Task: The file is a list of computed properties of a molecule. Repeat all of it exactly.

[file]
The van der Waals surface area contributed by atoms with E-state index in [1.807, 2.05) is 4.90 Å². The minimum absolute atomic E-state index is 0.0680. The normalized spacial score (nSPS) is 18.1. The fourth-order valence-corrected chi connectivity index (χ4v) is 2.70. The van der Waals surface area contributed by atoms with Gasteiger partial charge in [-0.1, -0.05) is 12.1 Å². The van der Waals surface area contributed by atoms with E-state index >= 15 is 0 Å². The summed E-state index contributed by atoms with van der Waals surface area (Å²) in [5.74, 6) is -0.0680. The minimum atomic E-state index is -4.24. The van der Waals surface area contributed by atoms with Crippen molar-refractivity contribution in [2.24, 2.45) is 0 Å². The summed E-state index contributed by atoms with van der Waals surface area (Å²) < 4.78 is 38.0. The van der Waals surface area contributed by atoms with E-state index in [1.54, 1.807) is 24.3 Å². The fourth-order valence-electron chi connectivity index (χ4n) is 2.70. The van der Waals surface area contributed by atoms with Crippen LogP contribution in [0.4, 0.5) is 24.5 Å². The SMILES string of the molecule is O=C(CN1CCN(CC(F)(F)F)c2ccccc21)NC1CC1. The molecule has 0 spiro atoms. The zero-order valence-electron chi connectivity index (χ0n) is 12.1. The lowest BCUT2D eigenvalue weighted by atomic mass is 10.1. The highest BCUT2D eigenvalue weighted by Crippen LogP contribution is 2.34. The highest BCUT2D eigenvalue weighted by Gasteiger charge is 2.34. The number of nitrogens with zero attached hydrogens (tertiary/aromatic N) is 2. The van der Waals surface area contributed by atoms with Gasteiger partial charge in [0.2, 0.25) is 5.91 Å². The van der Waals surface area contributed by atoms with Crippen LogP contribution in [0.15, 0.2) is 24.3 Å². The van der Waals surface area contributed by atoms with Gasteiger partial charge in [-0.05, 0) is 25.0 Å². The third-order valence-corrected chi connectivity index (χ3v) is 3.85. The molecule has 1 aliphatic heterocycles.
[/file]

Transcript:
The van der Waals surface area contributed by atoms with E-state index in [1.807, 2.05) is 4.90 Å². The minimum absolute atomic E-state index is 0.0680. The normalized spacial score (nSPS) is 18.1. The fourth-order valence-corrected chi connectivity index (χ4v) is 2.70. The van der Waals surface area contributed by atoms with Gasteiger partial charge in [-0.1, -0.05) is 12.1 Å². The van der Waals surface area contributed by atoms with E-state index >= 15 is 0 Å². The summed E-state index contributed by atoms with van der Waals surface area (Å²) in [5.74, 6) is -0.0680. The minimum atomic E-state index is -4.24. The van der Waals surface area contributed by atoms with Crippen molar-refractivity contribution in [2.24, 2.45) is 0 Å². The summed E-state index contributed by atoms with van der Waals surface area (Å²) < 4.78 is 38.0. The van der Waals surface area contributed by atoms with E-state index in [1.54, 1.807) is 24.3 Å². The fourth-order valence-electron chi connectivity index (χ4n) is 2.70. The van der Waals surface area contributed by atoms with Crippen LogP contribution in [0.4, 0.5) is 24.5 Å². The SMILES string of the molecule is O=C(CN1CCN(CC(F)(F)F)c2ccccc21)NC1CC1. The molecule has 0 spiro atoms. The zero-order valence-electron chi connectivity index (χ0n) is 12.1. The lowest BCUT2D eigenvalue weighted by atomic mass is 10.1. The highest BCUT2D eigenvalue weighted by Crippen LogP contribution is 2.34. The highest BCUT2D eigenvalue weighted by Gasteiger charge is 2.34. The number of nitrogens with zero attached hydrogens (tertiary/aromatic N) is 2. The van der Waals surface area contributed by atoms with Gasteiger partial charge in [0.2, 0.25) is 5.91 Å². The van der Waals surface area contributed by atoms with Crippen LogP contribution in [0.15, 0.2) is 24.3 Å². The van der Waals surface area contributed by atoms with Gasteiger partial charge in [-0.05, 0) is 25.0 Å². The third-order valence-corrected chi connectivity index (χ3v) is 3.85. The molecule has 1 aliphatic heterocycles.